Three ways that management can help you with your pet

A guide to the ways in which management can help with your pet’s behaviour issues—either on its own, or alongside training and behaviour modification.

A Schnauzer looks longingly at some muffins on a table

Management can stop your dog from taking food you don't want them to get. Photo: Jarib/Shutterstock


By Zazie Todd, PhD

Often when people seek help with their dog’s behaviour, they assume that training is the answer. But management can play an important role too. 

With cats, people are much less likely to assume training will help. Fortunately, this is starting to change, because cats are very trainable too. But management can also help cats. 

Here are three ways in which management can help with pet behaviour issues.

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Management keeps people and pets safe

Management can be very important to keep your own pet safe, and sometimes to keep other people and pets safe too. Here are some examples.


Management for pulling on leash

If you have a dog who pulls very hard on leash, it can sometimes be unsafe for the person who is holding onto the end of the leash, especially if they are frail. Some people rarely walk their dog because they find it so difficult, which can lead to a bouncy, jumpy, excitable dog who is not getting enough exercise.

One easy management tool to help dogs walk nicely on leash is a no-pull harness (one with a front clip). Most dogs will accept wearing one without any training, although it always helps to make the first few times a positive experience by giving treats as well. (A head halter can also be a useful option, but you have to train a dog to wear it). 

Note that for dogs who pull on leash, choke, prong, and shock collars are not suitable management or training tools because they have risks for dog’s welfare, including risks of fear, anxiety, aggression, and a worse relationship with you.  

Management for a dog who doesn’t like strangers 

Another example of how management can help keep people and pets safe is when you have a dog who doesn’t like strangers.

If you have people coming to your home, you can simply put the dog in another room or their crate while the person is there. This means the dog does not get to feel threatened by the stranger’s presence or feel the need to growl at them to stay away. And if your dog has bitten someone before, management is essential to keep the visitor from being bitten.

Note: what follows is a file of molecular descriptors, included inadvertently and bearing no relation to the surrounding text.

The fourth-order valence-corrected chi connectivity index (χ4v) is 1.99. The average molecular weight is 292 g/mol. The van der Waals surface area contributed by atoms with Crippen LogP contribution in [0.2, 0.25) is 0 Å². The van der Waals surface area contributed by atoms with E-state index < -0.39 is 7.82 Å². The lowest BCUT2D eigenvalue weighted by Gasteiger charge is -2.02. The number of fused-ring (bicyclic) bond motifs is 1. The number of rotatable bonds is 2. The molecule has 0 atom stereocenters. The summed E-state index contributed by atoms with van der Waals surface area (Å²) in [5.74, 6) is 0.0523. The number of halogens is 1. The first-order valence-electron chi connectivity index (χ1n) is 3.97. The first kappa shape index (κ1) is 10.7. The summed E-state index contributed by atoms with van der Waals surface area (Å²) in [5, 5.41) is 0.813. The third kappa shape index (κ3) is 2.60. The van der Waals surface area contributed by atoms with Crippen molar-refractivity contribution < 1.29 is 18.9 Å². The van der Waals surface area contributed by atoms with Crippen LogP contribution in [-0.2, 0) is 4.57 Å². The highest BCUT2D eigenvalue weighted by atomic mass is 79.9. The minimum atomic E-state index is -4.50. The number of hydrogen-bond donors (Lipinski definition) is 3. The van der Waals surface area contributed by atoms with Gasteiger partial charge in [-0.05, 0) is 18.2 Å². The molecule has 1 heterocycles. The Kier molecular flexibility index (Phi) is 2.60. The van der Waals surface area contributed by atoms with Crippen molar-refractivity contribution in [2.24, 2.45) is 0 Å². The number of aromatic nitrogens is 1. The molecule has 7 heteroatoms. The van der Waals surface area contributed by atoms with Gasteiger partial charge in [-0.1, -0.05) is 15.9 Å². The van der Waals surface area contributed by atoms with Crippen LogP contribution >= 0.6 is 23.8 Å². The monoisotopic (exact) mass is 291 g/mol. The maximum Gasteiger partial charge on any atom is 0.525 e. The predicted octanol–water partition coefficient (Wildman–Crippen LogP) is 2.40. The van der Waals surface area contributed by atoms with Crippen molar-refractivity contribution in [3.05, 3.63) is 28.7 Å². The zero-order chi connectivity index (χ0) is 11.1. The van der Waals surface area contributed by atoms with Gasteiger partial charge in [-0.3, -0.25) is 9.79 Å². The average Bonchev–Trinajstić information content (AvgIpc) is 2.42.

This is an important part of keeping your dog safe and visitors to the home safe while you work on the behaviour with your dog trainer. It’s an example of how using management alongside training helps the training to work better.

A tuxedo cat sits on a chair and looks at a fried breakfast, thinking of eating some
Photo: Kozyk Ivan/Shutterstock


Management for food finders

Maybe you have a dog who likes to get into the trash can, or a cat who can open the door to the food cupboard (okay, I’m thinking of my own cats here). 

This is not good for keeping them at a suitable weight, they might eat too much too quickly and then regurgitate it, or there might be something that’s not safe for them to eat in there.

A simple management solution is to get something that will toddler-proof the trash can or the cupboard. Then there’s no way your pet can get in there. 

Of course, this requires you to do something. But that’s the thing about dealing with behaviour issues. Behaviour doesn’t happen in a vacuum, so what you do plays a role. And while it may feel like effort to set up and stick to management, it can make a big difference.

I put a bungee cord across the doors to the cupboard where the dog treats live. It stops the cats from getting in there. Problem solved!


Management can provide an outlet for normal behaviours

There are some things that our pets do just because they are things that that species does. And when that’s the case, it’s important for good animal welfare that they have opportunities to engage in normal behaviours.  

For example, scratching is a normal behaviour for cats. You can’t expect your cat not to scratch. They need to keep their claws in tip top condition. And did you know that they deposit pheromones from their paws when they scratch too?